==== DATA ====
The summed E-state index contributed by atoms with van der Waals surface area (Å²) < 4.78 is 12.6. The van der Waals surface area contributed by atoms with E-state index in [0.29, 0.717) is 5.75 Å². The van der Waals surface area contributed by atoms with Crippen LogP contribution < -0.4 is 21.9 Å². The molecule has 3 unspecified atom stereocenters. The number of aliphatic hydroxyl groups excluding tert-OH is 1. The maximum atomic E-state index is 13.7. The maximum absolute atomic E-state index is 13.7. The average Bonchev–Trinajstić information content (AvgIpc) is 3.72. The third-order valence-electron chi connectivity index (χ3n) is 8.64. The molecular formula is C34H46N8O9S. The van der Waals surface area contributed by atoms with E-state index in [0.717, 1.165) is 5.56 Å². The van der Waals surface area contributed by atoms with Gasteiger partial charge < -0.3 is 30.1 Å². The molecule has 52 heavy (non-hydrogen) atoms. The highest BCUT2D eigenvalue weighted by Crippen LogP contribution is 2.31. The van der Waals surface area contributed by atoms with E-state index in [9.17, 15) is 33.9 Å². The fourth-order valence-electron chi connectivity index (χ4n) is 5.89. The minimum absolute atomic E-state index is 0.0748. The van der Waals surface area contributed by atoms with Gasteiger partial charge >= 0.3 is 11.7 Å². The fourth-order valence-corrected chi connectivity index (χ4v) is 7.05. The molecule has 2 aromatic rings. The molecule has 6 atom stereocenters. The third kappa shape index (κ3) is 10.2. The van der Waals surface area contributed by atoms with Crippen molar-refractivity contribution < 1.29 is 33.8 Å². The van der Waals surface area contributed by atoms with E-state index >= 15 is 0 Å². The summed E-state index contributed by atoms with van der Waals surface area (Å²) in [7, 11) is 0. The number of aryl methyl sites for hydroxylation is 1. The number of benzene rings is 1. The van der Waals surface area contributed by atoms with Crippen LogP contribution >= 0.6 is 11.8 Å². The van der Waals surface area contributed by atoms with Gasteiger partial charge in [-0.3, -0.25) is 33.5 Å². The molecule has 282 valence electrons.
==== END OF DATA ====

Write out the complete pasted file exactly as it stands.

The summed E-state index contributed by atoms with van der Waals surface area (Å²) < 4.78 is 12.6. The van der Waals surface area contributed by atoms with E-state index in [0.29, 0.717) is 5.75 Å². The van der Waals surface area contributed by atoms with Crippen LogP contribution < -0.4 is 21.9 Å². The molecule has 3 unspecified atom stereocenters. The number of aliphatic hydroxyl groups excluding tert-OH is 1. The maximum atomic E-state index is 13.7. The maximum absolute atomic E-state index is 13.7. The average Bonchev–Trinajstić information content (AvgIpc) is 3.72. The third-order valence-electron chi connectivity index (χ3n) is 8.64. The molecular formula is C34H46N8O9S. The van der Waals surface area contributed by atoms with E-state index in [0.717, 1.165) is 5.56 Å². The van der Waals surface area contributed by atoms with Gasteiger partial charge < -0.3 is 30.1 Å². The molecule has 52 heavy (non-hydrogen) atoms. The highest BCUT2D eigenvalue weighted by Crippen LogP contribution is 2.31. The van der Waals surface area contributed by atoms with E-state index in [9.17, 15) is 33.9 Å². The fourth-order valence-electron chi connectivity index (χ4n) is 5.89. The minimum absolute atomic E-state index is 0.0748. The van der Waals surface area contributed by atoms with Gasteiger partial charge >= 0.3 is 11.7 Å². The fourth-order valence-corrected chi connectivity index (χ4v) is 7.05. The molecule has 2 aromatic rings. The molecule has 6 atom stereocenters. The third kappa shape index (κ3) is 10.2. The van der Waals surface area contributed by atoms with Crippen molar-refractivity contribution < 1.29 is 33.8 Å². The van der Waals surface area contributed by atoms with E-state index >= 15 is 0 Å². The summed E-state index contributed by atoms with van der Waals surface area (Å²) in [7, 11) is 0. The number of aryl methyl sites for hydroxylation is 1. The number of benzene rings is 1. The van der Waals surface area contributed by atoms with Crippen LogP contribution >= 0.6 is 11.8 Å². The van der Waals surface area contributed by atoms with Gasteiger partial charge in [-0.3, -0.25) is 33.5 Å². The molecule has 282 valence electrons.